9 Gent, George. “Young Harrison to Be Assistant For the Girl From U.N.C.L.E.” New York Times. 19 Mar. 1966: 59.
10 Gowran, Clay. “Girl from U.N.C.L.E. Is a Cool Customer.” Chicago Tribune. 29 Apr. 1966: C16.
11 Stone, Judy. “U.N.C.L.E. Gets a Girl.” New York Times. 31 Jul. 1966: 87.
12 Gowran, Clay. “Girl from U.N.C.L.E. Is a Cool Customer.”
13 Ibid.
14 Gowran, Clay. “Cloak and Dagger Shows Still Strong.” Chicago Tribune. 5 Jun. 1966: I17.
15 All quoted in “Critics’ views of hits, misses.” Broadcasting. 19 Sep. 1966: 58-64; 91.
16 Ibid.
17 Ibid.
18 Ibid.
19 “Consensus.” Television Magazine. November 1966: 52-55; 64-68.
20 Ibid.
21 Ibid.
22 Gowran, Clay. “Should U.N.C.L.E. Have a Relative?” Chicago Tribune. 18 Sep. 1966: F12.
23 Stone, Judy. “U.N.C.L.E. Gets a Girl.”
24 Gowran, Clay. “Should U.N.C.L.E. Have a Relative?”
25 Ibid.
26 “The numbers game, part one.” Broadcasting. 19 Sep. 1966: 58-60.
27 Gowran, Clay. “Nielsen Ratings Are Dim on New Shows.” Chicago Tribune. 11 Oct. 1966: B10.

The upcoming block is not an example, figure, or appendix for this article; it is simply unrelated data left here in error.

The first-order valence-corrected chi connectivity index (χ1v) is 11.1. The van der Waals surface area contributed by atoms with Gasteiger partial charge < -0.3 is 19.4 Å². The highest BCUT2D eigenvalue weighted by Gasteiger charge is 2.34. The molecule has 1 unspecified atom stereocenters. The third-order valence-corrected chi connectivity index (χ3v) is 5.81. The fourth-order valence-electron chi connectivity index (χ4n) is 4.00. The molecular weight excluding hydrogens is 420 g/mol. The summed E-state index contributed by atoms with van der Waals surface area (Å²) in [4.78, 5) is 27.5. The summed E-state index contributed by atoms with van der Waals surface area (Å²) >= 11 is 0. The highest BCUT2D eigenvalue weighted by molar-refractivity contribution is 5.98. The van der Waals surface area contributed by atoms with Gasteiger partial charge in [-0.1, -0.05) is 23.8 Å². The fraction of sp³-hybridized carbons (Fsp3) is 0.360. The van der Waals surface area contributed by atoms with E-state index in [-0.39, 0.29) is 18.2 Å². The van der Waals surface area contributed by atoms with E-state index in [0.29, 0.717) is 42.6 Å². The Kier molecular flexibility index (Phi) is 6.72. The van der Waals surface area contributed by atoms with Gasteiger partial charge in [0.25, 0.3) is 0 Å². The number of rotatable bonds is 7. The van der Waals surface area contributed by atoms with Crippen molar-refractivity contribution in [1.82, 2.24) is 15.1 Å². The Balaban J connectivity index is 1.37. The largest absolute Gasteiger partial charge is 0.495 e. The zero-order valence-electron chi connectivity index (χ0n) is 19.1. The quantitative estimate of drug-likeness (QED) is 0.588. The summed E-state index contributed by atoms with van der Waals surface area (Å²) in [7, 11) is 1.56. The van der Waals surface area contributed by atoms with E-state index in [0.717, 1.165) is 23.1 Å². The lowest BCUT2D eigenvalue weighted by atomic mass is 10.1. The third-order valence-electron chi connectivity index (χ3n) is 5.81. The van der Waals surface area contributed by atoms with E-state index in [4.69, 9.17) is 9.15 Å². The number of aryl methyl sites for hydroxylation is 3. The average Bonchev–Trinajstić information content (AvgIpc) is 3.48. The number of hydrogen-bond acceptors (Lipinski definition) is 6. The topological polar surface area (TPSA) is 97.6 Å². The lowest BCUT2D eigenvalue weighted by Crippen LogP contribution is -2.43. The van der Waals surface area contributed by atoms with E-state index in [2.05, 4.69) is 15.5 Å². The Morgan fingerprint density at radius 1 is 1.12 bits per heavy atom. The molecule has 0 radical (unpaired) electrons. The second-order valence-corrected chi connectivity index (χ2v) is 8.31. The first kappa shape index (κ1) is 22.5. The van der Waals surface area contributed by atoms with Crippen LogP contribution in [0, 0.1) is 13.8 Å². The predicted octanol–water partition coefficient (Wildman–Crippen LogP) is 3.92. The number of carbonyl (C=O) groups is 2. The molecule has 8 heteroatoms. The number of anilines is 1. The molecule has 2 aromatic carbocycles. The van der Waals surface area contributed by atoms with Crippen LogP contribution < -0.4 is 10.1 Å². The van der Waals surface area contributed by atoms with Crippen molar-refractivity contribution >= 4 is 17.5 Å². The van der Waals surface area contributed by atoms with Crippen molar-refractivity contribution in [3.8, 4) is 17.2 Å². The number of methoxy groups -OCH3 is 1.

28 Gowran, Clay. “Nielsen Shows New Series Still Slipping.” Chicago Tribune. 25 Oct. 1966: B7.
29 “Hindsight 66/67.” Television Magazine. March 1967: 26-29; 34-35.
30 Gent, George. “N.B.C. To Cancel 11 Shows In Fall.” New York Times. 28 Feb. 1967: 74.
31 “TV’s Vast Grey Belt.” Television Magazine. August 1967: 54-55; 81.
32 Gent, George. “N.B.C. To Cancel 11 Shows In Fall.”
33 Gent, George. “Those Men from U.N.C.L.E.–Going, Going, Really Gone.” New York Times. 17 Dec. 1967: 119.
34 Gowran, Clay. “Best–and Worst of Season’s TV.” Chicago Tribune. 4 Dec. 1966: 10C.